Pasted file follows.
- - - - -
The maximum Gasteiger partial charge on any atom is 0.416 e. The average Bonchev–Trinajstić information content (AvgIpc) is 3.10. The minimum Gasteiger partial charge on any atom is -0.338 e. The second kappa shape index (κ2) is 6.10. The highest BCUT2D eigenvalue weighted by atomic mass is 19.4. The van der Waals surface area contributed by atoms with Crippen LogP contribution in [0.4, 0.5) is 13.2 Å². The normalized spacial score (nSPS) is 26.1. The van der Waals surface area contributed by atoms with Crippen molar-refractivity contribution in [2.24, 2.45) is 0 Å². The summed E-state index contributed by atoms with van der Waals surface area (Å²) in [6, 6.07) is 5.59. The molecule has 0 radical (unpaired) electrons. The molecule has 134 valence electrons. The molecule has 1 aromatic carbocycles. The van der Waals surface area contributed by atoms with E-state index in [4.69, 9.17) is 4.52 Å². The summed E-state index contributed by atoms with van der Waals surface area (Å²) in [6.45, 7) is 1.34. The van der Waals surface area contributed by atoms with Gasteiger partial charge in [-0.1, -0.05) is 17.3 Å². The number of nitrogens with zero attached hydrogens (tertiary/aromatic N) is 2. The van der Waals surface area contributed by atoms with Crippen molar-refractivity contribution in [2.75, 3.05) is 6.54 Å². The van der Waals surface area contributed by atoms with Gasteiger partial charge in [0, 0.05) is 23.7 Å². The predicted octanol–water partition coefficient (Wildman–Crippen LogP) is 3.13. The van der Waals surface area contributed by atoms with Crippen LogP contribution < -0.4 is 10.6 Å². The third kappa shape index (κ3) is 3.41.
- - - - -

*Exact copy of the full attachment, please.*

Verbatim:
The maximum Gasteiger partial charge on any atom is 0.416 e. The average Bonchev–Trinajstić information content (AvgIpc) is 3.10. The minimum Gasteiger partial charge on any atom is -0.338 e. The second kappa shape index (κ2) is 6.10. The highest BCUT2D eigenvalue weighted by atomic mass is 19.4. The van der Waals surface area contributed by atoms with Crippen LogP contribution in [0.4, 0.5) is 13.2 Å². The normalized spacial score (nSPS) is 26.1. The van der Waals surface area contributed by atoms with Crippen molar-refractivity contribution in [2.24, 2.45) is 0 Å². The summed E-state index contributed by atoms with van der Waals surface area (Å²) in [6, 6.07) is 5.59. The molecule has 0 radical (unpaired) electrons. The molecule has 134 valence electrons. The molecule has 1 aromatic carbocycles. The van der Waals surface area contributed by atoms with E-state index in [4.69, 9.17) is 4.52 Å². The summed E-state index contributed by atoms with van der Waals surface area (Å²) in [6.45, 7) is 1.34. The van der Waals surface area contributed by atoms with Gasteiger partial charge in [-0.1, -0.05) is 17.3 Å². The number of nitrogens with zero attached hydrogens (tertiary/aromatic N) is 2. The van der Waals surface area contributed by atoms with Crippen molar-refractivity contribution in [2.75, 3.05) is 6.54 Å². The van der Waals surface area contributed by atoms with Gasteiger partial charge in [0, 0.05) is 23.7 Å². The predicted octanol–water partition coefficient (Wildman–Crippen LogP) is 3.13. The van der Waals surface area contributed by atoms with Crippen LogP contribution < -0.4 is 10.6 Å². The third kappa shape index (κ3) is 3.41.